"Son of Sam," was a 1970s New York City serial killer who killed six people and wounded several others. David Falco Berkowitz was born June 1, 1953. It bothered David that his birth mother did not want him. His murders began after a three-year enlistment in the Army. The first murder took place July 29, 1976, when he fired into a car killing Donna Lauria and wounding Jody Valentini.
The title Son of Sam was coined by Sam Carr. According to David, Carr was a "high demon" who sent his "evil" labrador dog to tell David to kill. He targeted adolescent girls with long, dark hair and young couples.
David Berkowitz wrote a letter to police while he terrorized the city with a handgun
Because he had a parking citation near the crime scene, an investigation led police to David. He immediately confessed, and was arrested on August 10, 1977.
June 12, 1978, he was sentenced to 365 years in prison.
He first claimed he received orders to kill from a barking dog. Later he retracted that statement as false and said he was a Satanist. He asked a former priest turned exorcist, Malachi Martin, to visit him. In 1987 he became a born-again Christian and is now a prison chaplain.
The Son of Sam Meets The Holy Spirit
In March 2002, he wrote a letter to New York governor George Pataki requesting that his parole hearing be cancelled.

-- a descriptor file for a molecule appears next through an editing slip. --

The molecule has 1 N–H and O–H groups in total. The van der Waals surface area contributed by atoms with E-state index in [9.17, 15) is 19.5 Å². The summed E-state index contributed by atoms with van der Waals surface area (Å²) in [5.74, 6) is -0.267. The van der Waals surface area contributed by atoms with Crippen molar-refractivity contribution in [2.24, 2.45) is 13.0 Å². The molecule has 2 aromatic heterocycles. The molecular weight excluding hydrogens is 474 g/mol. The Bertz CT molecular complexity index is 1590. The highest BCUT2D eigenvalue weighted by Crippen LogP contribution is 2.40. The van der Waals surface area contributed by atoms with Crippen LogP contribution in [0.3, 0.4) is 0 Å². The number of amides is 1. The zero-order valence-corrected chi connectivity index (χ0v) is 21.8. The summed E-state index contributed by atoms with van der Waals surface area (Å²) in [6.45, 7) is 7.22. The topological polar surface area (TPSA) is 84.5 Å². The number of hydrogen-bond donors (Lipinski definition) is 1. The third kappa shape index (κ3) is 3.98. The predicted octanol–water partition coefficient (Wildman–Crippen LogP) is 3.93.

2002 Interview on Larry King Live
"Son of Sam laws" were enacted in New York out of the fear publishers would offer the killer money for his story. In 1991 the Supreme Court declared such laws unconstitutional. Individual states can still legislate Son of Sam laws.
David Berkowitz's victims:
29 July 1976 - Donna Lauria, 18
No Parole For 'Son Of Sam' Killer
Calling himself "the Son of Sam" in a letter left at one of the crime scenes, Berkowitz claimed voices were ordering him to kill.
Berkowitz is regularly interviewed on US television and continues to make front page news in The Big Apple. His victims are forgotten by all except their close relatives.
Berkowitz was jailed for 365 years in 1977, he does not want freedom. Every June he is entitled to a parole hearing but, in a letter to New York Governor George Pataki that is posted on his website, Berkowitz writes that he is disappointed there is going to be a hearing and adds: "I have absolutely no interest in parole."
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